CHARLESTON — The West Virginia Senate Education Committee advanced Thursday night the bill banning transgender middle- and high-school students from playing on sports teams matching their gender identity.
The committee also officially proposed amending the bill to expand the ban to affect state public college and university teams.
“Classification of teams according to biological sex is necessary to promote equal athletic opportunities for the female sex,” the proposed amendment states.
Senate Education’s voice votes to adopt the amendment and advance the bill Thursday, the first day it was on the committee’s agenda, came just a week after the House of Delegates passed the bill. This year’s regular legislative session ends next Saturday, April 10.
Republican supermajorities control both legislative chambers.
The House passed it 78-20, and no one was heard dissenting during the Senate Education voice votes.
LGBT-rights organization Fairness West Virginia is opposing the bill, saying the West Virginia State Medical Association, the West Virginia Chapter of the American Academy of Pediatrics, the West Virginia Psychological Association and the West Virginia School Psychologists Association also oppose it.
“Any discrimination based on gender identity or expression damages the socioemotional health of children, families and society,” said Dr. Lisa Costello, president of the state chapter of the American Academy of Pediatrics and vice president of the State Medical Association, in a Fairness West Virginia news release. “Transgender youth in West Virginia are at higher risk of suicide than their cisgender peers, and this bill will only further the discrimination transgender youth experience.”
The House version of the bill affected middle- and high-school sports under the supervision of the West Virginia Secondary School Activities Commission, or SSAC. The SSAC regulates basketball, soccer, cross country and other sports.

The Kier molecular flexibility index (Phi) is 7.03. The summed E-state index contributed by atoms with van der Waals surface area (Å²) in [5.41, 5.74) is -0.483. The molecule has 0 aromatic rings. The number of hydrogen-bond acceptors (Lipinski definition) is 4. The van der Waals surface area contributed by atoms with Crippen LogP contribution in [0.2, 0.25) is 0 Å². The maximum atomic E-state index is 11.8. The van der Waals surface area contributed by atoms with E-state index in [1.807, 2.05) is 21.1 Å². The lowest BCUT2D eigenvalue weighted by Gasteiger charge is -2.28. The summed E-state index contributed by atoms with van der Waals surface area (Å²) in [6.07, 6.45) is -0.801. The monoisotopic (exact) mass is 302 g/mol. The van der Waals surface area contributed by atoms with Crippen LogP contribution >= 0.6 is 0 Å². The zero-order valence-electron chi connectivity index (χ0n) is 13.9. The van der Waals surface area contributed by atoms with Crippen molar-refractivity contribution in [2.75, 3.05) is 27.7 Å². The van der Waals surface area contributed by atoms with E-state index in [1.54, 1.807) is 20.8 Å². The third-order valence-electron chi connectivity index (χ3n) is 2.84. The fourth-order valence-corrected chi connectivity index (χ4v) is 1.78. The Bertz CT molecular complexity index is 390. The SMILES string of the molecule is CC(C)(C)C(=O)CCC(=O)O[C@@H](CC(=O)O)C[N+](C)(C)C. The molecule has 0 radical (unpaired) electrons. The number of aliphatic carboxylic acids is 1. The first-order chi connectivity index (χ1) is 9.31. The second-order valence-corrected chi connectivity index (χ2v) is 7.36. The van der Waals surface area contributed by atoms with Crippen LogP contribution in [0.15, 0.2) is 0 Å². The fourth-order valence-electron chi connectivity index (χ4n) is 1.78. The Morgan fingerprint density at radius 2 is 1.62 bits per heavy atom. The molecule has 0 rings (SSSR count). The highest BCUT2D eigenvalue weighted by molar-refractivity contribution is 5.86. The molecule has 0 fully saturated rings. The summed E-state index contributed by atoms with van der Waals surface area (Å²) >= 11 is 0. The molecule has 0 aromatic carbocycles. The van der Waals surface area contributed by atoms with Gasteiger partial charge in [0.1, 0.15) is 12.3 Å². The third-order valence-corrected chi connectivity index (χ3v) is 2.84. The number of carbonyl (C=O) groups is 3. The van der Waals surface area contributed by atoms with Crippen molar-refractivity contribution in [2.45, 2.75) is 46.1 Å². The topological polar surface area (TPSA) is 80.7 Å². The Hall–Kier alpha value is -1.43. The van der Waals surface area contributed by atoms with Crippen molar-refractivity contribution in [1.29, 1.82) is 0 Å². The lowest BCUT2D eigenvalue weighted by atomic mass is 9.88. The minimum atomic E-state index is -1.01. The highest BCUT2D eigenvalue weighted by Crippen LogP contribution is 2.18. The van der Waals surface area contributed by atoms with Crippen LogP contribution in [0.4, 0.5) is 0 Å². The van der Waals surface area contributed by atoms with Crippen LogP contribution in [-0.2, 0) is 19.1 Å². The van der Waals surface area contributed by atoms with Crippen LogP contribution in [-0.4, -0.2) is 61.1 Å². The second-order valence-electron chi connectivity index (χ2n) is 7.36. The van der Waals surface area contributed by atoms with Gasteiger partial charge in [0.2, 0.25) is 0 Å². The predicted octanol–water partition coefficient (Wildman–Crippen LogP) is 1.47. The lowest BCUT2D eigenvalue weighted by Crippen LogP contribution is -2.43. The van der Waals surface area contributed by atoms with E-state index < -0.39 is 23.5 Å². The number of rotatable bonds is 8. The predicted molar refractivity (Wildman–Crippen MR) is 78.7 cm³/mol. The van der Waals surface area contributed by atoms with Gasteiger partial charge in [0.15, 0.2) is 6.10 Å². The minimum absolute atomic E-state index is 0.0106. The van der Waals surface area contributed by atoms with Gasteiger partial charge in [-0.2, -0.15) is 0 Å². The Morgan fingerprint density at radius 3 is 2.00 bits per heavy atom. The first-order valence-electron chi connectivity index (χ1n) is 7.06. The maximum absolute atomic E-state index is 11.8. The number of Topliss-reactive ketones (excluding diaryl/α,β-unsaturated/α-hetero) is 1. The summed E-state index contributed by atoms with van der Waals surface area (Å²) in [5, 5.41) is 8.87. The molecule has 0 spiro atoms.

That version’s legality was already questioned by some Democrats and the American Civil Liberties Union of West Virginia.
These opponents noted the 2020 ruling from the U.S. 4th Circuit Court of Appeals, which covers West Virginia, that upheld transgender students’ rights to use restrooms matching their gender identity. And they noted a 2020 U.S. Supreme Court ruling that firing someone for being gay or transgender violated part of the federal law called Title VII.
The ACLU and Del. Chad Lovejoy, D-Cabell, have cited these court rulings in saying the bill could also violate Title IX, which bans sex discrimination in sports. They say that may jeopardize federal funding.
If the full Senate adopts Senate Education’s recommended amendment to expand the bill to impact colleges, NCAA policies could also come into play.
An NCAA rule dating back to 2011 allows transgender female athletes to participate on women’s teams, but only after at least a year of testosterone suppression treatment.
“The NCAA continues to closely monitor state bills that impact transgender student-athlete participation,” the NCAA said in an email Friday. “The NCAA believes in fair and respectful student-athlete participation at all levels of sport. The Association’s transgender student-athlete participation policy and other diversity policies are designed to facilitate and support inclusion.”
Asked for West Virginia University’s stance on the bill, WVU Communications Executive Director April Kaull wrote in an email only that the university “adheres to the policies set forth by the NCAA, including a policy that provides guidelines for trans athletes to participate in collegiate sports.”
Senate Education Chairwoman Patricia Rucker, R-Jefferson, said the NCAA policy is a permissive policy — so, she said, states aren’t required to allow transgender females on women’s teams.
“This law that we’re passing is in compliance with Title IX protections for women’s sports,” Rucker said.
NPR reported last month that South Dakota Gov. Kristi Noem, a Republican, sent a similar bill back to her state’s lawmakers for revisions, including ensuring that it doesn’t apply to college athletes. She cited the NCAA as a reason.
The Associated Press reported the South Dakota bill has since died, and Noem has instead issued related executive orders, but the executive order was only a recommendation to colleges.